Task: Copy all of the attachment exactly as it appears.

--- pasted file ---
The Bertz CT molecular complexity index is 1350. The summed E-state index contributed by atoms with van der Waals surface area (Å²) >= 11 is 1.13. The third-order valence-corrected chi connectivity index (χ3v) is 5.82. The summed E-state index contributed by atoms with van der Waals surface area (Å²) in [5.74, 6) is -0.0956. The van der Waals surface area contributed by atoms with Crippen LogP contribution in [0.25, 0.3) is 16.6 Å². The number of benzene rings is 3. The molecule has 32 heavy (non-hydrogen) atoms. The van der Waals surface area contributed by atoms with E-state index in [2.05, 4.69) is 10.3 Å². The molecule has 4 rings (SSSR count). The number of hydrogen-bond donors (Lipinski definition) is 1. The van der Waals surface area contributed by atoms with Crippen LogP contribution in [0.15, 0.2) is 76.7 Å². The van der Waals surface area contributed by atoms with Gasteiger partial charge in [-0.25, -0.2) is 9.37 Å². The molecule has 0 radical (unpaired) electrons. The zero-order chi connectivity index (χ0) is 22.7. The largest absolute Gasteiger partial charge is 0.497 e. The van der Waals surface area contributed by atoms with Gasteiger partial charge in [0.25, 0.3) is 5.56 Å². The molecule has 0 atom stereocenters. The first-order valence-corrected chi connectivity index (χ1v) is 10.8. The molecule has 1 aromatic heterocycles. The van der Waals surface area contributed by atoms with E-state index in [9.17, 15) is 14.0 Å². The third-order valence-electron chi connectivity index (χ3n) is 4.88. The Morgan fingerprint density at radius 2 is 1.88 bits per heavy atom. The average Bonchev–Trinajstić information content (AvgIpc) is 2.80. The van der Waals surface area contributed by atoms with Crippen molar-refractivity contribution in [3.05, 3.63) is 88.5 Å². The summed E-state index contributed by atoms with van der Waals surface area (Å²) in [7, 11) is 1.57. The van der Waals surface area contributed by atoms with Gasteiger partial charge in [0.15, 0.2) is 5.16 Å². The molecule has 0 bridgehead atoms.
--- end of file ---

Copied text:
The Bertz CT molecular complexity index is 1350. The summed E-state index contributed by atoms with van der Waals surface area (Å²) >= 11 is 1.13. The third-order valence-corrected chi connectivity index (χ3v) is 5.82. The summed E-state index contributed by atoms with van der Waals surface area (Å²) in [5.74, 6) is -0.0956. The van der Waals surface area contributed by atoms with Crippen LogP contribution in [0.25, 0.3) is 16.6 Å². The number of benzene rings is 3. The molecule has 32 heavy (non-hydrogen) atoms. The van der Waals surface area contributed by atoms with E-state index in [2.05, 4.69) is 10.3 Å². The molecule has 4 rings (SSSR count). The number of hydrogen-bond donors (Lipinski definition) is 1. The van der Waals surface area contributed by atoms with Crippen LogP contribution in [0.15, 0.2) is 76.7 Å². The van der Waals surface area contributed by atoms with Gasteiger partial charge in [-0.25, -0.2) is 9.37 Å². The molecule has 0 radical (unpaired) electrons. The zero-order chi connectivity index (χ0) is 22.7. The largest absolute Gasteiger partial charge is 0.497 e. The van der Waals surface area contributed by atoms with Gasteiger partial charge in [0.25, 0.3) is 5.56 Å². The molecule has 0 atom stereocenters. The first-order valence-corrected chi connectivity index (χ1v) is 10.8. The molecule has 1 aromatic heterocycles. The van der Waals surface area contributed by atoms with E-state index in [9.17, 15) is 14.0 Å². The third-order valence-electron chi connectivity index (χ3n) is 4.88. The Morgan fingerprint density at radius 2 is 1.88 bits per heavy atom. The average Bonchev–Trinajstić information content (AvgIpc) is 2.80. The van der Waals surface area contributed by atoms with Crippen molar-refractivity contribution in [3.05, 3.63) is 88.5 Å². The summed E-state index contributed by atoms with van der Waals surface area (Å²) in [7, 11) is 1.57. The van der Waals surface area contributed by atoms with Gasteiger partial charge in [0.15, 0.2) is 5.16 Å². The molecule has 0 bridgehead atoms.